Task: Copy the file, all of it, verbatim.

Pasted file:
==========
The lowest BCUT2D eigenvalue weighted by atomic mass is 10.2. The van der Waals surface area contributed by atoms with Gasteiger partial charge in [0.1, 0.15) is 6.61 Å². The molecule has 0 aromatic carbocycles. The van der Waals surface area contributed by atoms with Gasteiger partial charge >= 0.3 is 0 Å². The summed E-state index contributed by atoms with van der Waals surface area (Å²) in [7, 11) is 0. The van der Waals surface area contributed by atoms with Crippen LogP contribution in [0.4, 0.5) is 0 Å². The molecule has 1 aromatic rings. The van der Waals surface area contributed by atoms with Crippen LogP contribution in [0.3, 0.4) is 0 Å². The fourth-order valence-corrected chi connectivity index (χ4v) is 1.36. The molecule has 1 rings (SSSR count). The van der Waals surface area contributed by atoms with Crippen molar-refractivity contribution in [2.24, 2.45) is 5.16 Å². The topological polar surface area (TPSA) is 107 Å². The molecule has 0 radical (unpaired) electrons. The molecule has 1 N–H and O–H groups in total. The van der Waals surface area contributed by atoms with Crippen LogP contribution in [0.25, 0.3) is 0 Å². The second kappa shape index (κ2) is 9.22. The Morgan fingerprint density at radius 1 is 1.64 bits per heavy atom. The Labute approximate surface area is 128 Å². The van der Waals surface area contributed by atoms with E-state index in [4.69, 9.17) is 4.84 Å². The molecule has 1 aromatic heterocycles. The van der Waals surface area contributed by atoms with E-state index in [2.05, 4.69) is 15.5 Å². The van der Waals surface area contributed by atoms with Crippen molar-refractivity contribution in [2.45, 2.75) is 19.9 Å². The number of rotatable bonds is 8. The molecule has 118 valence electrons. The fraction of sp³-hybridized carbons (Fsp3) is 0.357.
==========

The lowest BCUT2D eigenvalue weighted by atomic mass is 10.2. The van der Waals surface area contributed by atoms with Gasteiger partial charge in [0.1, 0.15) is 6.61 Å². The molecule has 0 aromatic carbocycles. The van der Waals surface area contributed by atoms with Gasteiger partial charge >= 0.3 is 0 Å². The summed E-state index contributed by atoms with van der Waals surface area (Å²) in [7, 11) is 0. The van der Waals surface area contributed by atoms with Crippen LogP contribution in [0.4, 0.5) is 0 Å². The molecule has 1 aromatic rings. The van der Waals surface area contributed by atoms with Crippen LogP contribution in [0.3, 0.4) is 0 Å². The fourth-order valence-corrected chi connectivity index (χ4v) is 1.36. The molecule has 1 rings (SSSR count). The van der Waals surface area contributed by atoms with Crippen molar-refractivity contribution in [2.24, 2.45) is 5.16 Å². The topological polar surface area (TPSA) is 107 Å². The molecule has 0 radical (unpaired) electrons. The molecule has 1 N–H and O–H groups in total. The van der Waals surface area contributed by atoms with Crippen LogP contribution in [0.25, 0.3) is 0 Å². The second kappa shape index (κ2) is 9.22. The Morgan fingerprint density at radius 1 is 1.64 bits per heavy atom. The Labute approximate surface area is 128 Å². The van der Waals surface area contributed by atoms with E-state index in [4.69, 9.17) is 4.84 Å². The molecule has 1 aromatic heterocycles. The van der Waals surface area contributed by atoms with E-state index in [2.05, 4.69) is 15.5 Å². The van der Waals surface area contributed by atoms with Crippen molar-refractivity contribution in [2.45, 2.75) is 19.9 Å². The number of rotatable bonds is 8. The molecule has 118 valence electrons. The fraction of sp³-hybridized carbons (Fsp3) is 0.357.